In this interview, Professor Paul Tesar and Kevin Allan speak to News-Medical about how low oxygen levels damage the brain and how, with further research, we could help to develop effective therapies for treating neurological diseases caused by low oxygen levels.
What provoked your research into the brain? Why is understanding the mechanism behind brain function so important for scientific research?
Our body is a complex machine that requires all of its parts to synchronize and communicate properly. The brain acts like a supercomputer that actively maintains nearly all organ systems while simultaneously giving us the gift of perceiving our environment.
The incredible power of our brain lends itself to be vulnerable to numerous diseases, which rob affected individuals of abilities we often take for granted—from memory and cognition to moving an arm or leg. The immense complexity and fragility of our brains leave many questions about brain function unanswered offering an opportunity for researching and discovering treatments for patients.
Our bodies are equipped with stem cell populations to assist with the response to injury and help regenerate damaged tissues. The Tesar laboratory studies a specific type of brain stem cell that is required to make myelin, a protective coating around neurons that is required for proper brain health. This myelin is damaged in numerous diseases such as multiple sclerosis and cerebral palsy, which lead to a multitude of debilitating symptoms.
In particular, these myelin-producing cells are highly susceptible to damage from low oxygen—or hypoxia. Learning how these cells respond to low oxygen provides new insight into myriad neurological diseases.
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Can you describe why oxygen is critical for the body and especially for brain function?
When oxygen entered the atmosphere, there was a concurrent explosion of complex life as oxygen could be used for energy production needed to sustain advanced life functions. Without oxygen, our cells are unable to produce the energy required to survive and subsequently die.
The brain is the most metabolically demanding organ in the body and is thought to utilize 20% of the body’s oxygen. Therefore, it is unsurprising that the brain is one of the organs that are most susceptible to limited oxygen.
What causes low oxygen levels in the brain, and what neurological diseases could prolonged hypoxia cause?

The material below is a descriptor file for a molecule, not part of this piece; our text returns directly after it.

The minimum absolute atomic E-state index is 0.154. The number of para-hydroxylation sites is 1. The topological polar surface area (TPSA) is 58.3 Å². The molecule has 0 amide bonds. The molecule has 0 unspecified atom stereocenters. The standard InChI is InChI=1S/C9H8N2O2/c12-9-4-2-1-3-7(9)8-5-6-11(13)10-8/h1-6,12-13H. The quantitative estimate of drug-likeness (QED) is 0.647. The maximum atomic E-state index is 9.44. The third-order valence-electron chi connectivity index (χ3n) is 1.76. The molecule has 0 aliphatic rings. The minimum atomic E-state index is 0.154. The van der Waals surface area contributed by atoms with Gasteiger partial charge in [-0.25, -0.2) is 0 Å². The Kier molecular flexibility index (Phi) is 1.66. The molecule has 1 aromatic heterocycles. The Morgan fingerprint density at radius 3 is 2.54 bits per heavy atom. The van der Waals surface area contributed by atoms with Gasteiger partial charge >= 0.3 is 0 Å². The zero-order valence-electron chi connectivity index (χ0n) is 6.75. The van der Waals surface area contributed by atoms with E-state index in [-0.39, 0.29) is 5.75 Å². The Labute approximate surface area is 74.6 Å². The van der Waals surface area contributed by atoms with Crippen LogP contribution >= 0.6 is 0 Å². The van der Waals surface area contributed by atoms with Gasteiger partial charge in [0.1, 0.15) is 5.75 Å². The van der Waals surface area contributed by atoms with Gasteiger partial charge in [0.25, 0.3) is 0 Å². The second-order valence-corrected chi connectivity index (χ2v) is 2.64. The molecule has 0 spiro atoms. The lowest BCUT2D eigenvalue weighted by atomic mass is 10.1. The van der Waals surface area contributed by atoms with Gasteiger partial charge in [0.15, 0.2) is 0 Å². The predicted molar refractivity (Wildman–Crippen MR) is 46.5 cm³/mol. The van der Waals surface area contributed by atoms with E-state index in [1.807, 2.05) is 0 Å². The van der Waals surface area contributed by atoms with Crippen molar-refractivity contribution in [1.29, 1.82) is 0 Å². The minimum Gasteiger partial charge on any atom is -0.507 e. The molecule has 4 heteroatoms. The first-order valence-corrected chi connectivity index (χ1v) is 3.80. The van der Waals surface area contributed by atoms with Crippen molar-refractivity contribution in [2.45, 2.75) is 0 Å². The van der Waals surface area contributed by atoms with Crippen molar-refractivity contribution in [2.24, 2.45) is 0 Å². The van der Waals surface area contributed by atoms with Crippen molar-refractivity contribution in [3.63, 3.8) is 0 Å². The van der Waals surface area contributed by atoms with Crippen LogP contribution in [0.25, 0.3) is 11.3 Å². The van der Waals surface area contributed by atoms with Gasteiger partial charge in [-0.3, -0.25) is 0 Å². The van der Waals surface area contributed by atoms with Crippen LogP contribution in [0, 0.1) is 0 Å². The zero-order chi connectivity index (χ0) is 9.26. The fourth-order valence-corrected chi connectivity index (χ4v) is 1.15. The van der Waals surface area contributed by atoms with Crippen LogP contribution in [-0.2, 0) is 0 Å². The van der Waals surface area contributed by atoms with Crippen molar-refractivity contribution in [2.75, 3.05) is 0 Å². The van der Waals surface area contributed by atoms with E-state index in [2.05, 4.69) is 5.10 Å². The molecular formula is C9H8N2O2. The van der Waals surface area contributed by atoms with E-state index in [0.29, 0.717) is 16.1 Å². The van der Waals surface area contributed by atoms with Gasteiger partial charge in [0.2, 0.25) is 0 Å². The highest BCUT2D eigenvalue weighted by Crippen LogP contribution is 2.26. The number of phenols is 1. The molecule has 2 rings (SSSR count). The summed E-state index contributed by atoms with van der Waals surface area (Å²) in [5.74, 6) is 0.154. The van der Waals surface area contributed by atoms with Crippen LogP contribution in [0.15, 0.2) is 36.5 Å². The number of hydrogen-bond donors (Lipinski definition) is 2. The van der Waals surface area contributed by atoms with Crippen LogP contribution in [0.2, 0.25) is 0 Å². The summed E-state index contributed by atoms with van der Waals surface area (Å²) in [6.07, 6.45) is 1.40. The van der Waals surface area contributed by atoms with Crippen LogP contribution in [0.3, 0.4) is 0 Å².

Low oxygen, or hypoxia, can damage the brain in numerous diseases. Stroke, which occurs when blood flow to the brain is blocked, is a leading cause of death and disability in the United States. Neonatal brain injury can occur when an infant is born prematurely, which occurs nearly 1 out of every 10 infants born in the United States.
Premature infants frequently harbor immature lungs and brain vasculature leading to poor oxygen delivery to the developing brain, ultimately leading to motor and cognitive deficits. Respiratory distress symptoms, as seen in patients with severe COVID-19, can also reduce oxygen levels in the brain and result in brain damage. Understanding how brain cells respond to low oxygen informs future therapeutics aimed at minimizing the damage or facilitating recovery.
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What are hypoxia-inducible factors (HIFs) and how do they work in response to low oxygen levels?
Given the widespread requirement for oxygen for cell viability, all metazoans have evolved a similar mechanism to rapidly respond to low oxygen through the accumulation of proteins called hypoxia-inducible factors (HIFs). These low-oxygen responders are constantly being made in all cells in the body; however, in the presence of oxygen, all cells rapidly degrade these proteins.
In hypoxia or limited oxygen conditions, this degradation pathway is shut down and HIFs can accumulate and they activate conserved programs to enhance survival and access to oxygen. The elegance of this mechanism was the focus of the 2019 Nobel Prize, awarded to Bill Kaelin, Gregg Semeza, and Peter Ratcliffe.
HIF proteins can be thought of as powerful first responders rushing to the cell’s rescue to try to keep the cell alive as long as possible in the context of low oxygen. However, it is also known that hypoxia is ultimately damaging to cell function. How these low-oxygen responders, that are thought to be protective in all cells, end up damaging cells was unknown.
In your latest research, you studied how these responder proteins function. Can you describe how you carried out this research?
In the Tesar lab, we have pioneered new approaches to grow brain stem cells in the laboratory at a high scale and purity. Using these technologies, we were able to study how HIF proteins damage stem cells in the brain.
We used CRISPR technology to engineer brain stem cells with a chronically activated hypoxia responder protein called HIF1a. This powerful cellular model mirrored the response to low oxygen and exhibited impaired functionality.
What did you discover?
When comparing how our brain stem cells respond to HIFs with other tissues, we found that all tissue types had the same conserved pathways upregulated to adapt the cell to oxygen, but what was surprising was that all tissues had a second response that was dependent on the tissue identity. In other words, in addition to a shared conserved response, brain stem cells and heart cells appeared to upregulate their own brain-specific and heart-specific second response.